Thank you, Marlene. I just love Gloria. Today she was whacked by a child. My gasp caused all the children to freeze, including the offender. He sat on the couch with Gloria, holding an ice pack to her head. So, her lessons are far reaching. There really is hope for so many children. Thank you for reading. You always make me feel wonderful. 🙂

  9. Darlene says:

    How wonderful that Gloria is there for the children in good times and not so good times. I love how they cared about her comfort. What a lovely lesson.

  10. Sarah says:

    Such lovely photos, Jennie! Truly heart warming! 😄

  11. srbottch says:

    Having some ‘being there’ goes for adults, too. Nice posting.

  12. It is true, Jennie, that small children get a lot of comfort from soft toys like Gloria. In the rape crisis centre they give the child victims a teddy bear. I have collected them for this purpose through my community service work.

  13. What a great idea to have Gloria listening to stories. They’ll remember her forever.

  14. jofox2108 says:

    Fabulous! We have “Dave” ( named by the children ) – the purple minion. Here’s a picture (actual Dave is at school at the moment!) https://jofoxadventuresinart.files.wordpress.com/2019/01/s-l16001921567118.jpg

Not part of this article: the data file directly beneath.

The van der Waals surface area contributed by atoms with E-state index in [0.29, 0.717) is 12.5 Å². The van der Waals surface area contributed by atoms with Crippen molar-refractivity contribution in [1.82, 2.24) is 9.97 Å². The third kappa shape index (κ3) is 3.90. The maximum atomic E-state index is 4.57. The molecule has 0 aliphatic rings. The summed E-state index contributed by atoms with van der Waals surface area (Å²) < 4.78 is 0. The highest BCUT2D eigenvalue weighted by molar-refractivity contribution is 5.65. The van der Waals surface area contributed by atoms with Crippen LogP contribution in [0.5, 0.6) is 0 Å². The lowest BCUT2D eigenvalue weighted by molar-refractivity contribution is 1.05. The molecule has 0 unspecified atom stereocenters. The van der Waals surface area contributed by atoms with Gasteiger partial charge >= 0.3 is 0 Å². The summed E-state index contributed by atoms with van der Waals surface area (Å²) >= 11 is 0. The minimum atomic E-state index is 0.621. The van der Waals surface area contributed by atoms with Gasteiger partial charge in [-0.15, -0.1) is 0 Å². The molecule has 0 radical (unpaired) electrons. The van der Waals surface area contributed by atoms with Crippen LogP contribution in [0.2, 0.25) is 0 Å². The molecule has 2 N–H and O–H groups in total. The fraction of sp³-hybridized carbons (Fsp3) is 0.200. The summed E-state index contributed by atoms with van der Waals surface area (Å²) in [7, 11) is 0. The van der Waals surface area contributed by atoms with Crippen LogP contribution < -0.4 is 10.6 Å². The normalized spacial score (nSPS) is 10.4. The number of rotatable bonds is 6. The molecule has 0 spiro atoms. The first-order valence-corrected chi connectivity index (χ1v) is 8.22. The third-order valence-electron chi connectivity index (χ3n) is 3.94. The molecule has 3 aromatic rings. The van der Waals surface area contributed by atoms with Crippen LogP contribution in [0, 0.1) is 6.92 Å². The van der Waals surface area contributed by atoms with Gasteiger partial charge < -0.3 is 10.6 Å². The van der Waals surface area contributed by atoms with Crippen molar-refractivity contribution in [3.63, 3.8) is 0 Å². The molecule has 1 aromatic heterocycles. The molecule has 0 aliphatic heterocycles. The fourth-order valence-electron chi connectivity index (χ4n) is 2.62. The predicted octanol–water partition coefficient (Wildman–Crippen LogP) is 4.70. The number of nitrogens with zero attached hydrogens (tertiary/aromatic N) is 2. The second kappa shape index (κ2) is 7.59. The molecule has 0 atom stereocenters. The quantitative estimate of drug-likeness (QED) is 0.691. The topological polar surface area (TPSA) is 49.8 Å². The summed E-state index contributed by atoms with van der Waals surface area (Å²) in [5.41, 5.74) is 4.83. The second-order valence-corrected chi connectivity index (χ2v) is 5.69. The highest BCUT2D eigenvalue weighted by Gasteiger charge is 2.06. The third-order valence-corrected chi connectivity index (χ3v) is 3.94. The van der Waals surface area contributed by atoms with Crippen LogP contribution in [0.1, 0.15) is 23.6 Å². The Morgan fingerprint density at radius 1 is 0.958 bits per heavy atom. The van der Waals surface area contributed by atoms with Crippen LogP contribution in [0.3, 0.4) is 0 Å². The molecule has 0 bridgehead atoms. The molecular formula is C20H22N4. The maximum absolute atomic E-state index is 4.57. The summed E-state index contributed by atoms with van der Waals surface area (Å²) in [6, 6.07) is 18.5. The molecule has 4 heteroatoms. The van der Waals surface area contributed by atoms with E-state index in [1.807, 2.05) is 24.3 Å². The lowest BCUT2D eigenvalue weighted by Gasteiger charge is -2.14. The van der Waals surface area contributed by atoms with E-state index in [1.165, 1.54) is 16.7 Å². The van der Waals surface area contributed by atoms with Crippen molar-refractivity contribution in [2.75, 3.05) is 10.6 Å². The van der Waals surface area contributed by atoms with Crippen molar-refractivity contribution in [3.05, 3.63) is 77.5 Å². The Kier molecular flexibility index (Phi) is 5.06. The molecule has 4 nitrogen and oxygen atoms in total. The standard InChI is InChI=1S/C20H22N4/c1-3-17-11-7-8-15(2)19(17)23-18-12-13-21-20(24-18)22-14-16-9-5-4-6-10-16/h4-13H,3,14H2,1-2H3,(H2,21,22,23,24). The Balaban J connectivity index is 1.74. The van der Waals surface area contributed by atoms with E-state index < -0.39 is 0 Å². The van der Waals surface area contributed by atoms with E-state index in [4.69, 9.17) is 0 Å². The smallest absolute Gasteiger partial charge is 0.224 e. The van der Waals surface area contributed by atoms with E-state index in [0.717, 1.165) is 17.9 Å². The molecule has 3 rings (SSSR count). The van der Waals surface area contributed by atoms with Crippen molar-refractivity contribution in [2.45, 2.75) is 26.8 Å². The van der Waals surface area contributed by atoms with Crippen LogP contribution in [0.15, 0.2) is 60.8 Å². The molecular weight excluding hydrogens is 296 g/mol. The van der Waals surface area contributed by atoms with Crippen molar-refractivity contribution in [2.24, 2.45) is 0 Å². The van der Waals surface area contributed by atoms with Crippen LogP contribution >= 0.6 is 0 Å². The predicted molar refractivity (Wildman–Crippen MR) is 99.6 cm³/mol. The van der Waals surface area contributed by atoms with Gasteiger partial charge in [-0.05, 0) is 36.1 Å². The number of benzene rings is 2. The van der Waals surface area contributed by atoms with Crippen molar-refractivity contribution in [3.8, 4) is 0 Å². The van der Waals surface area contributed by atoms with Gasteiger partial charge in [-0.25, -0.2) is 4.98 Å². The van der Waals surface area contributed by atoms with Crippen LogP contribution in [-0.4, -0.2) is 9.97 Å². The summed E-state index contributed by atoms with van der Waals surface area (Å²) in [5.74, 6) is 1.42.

15. I love Gloria-whar a wonderful idea.

  16. That was so touching Jennie!

  17. Norah says:

    Like many a good friend, Gloria knows that just being there is often enough.

  18. Jennie, you have such marvelous insight and empathy. These children are beyond lucky to have you in their lives. I love that Gloria has a journal. Hugs on the wing.

  19. I so love this. Even when I got to be a big person, my dolls always served as the happy faces greeting me (when I lived alone) at night when I would come home. At one time, I had I think 32 Raggedy Anns and Andys in all sizes and in various conditions, and when I would walk in the door and see all those smiling faces, I could never feel sad. And I have other stuffed toys that I use when I feel really ill or sad that I will put up next to me on the bed. Of course I have six little dog spirits too, one of them deaf, and they are determined to make sure that everything is A-OK in our world. The boys sleep next to me, and the girls sleep next to Richard. And then there is the odd cat left too who now comes and gets under the covers along with the dogs since her only pal, Musafa (another kitty) passed on. I have many dolls still and they aren’t going anyplace without me. This is a great idea for children when they are having a difficult time; I think of my special needs children, who often have no words, and how that might be so helpful for them too.

    • Jennie says:

      I’m so glad you like this, Anne. We all need a Gloria or a Raggedy Ann or a dog. When I go to my classroom on the weekend to feed the pets, I often check in on Gloria and give her a hug. I definitely think this idea would help your special needs children.

Leave a Reply

Fill in your details below or click an icon to log in:

WordPress.com Logo

You are commenting using your WordPress.com account. Log Out /  Change )

Google photo

You are commenting using your Google account. Log Out /  Change )

Twitter picture

You are commenting using your Twitter account. Log Out /  Change )

Facebook photo

You are commenting using your Facebook account. Log Out /  Change )

Connecting to %s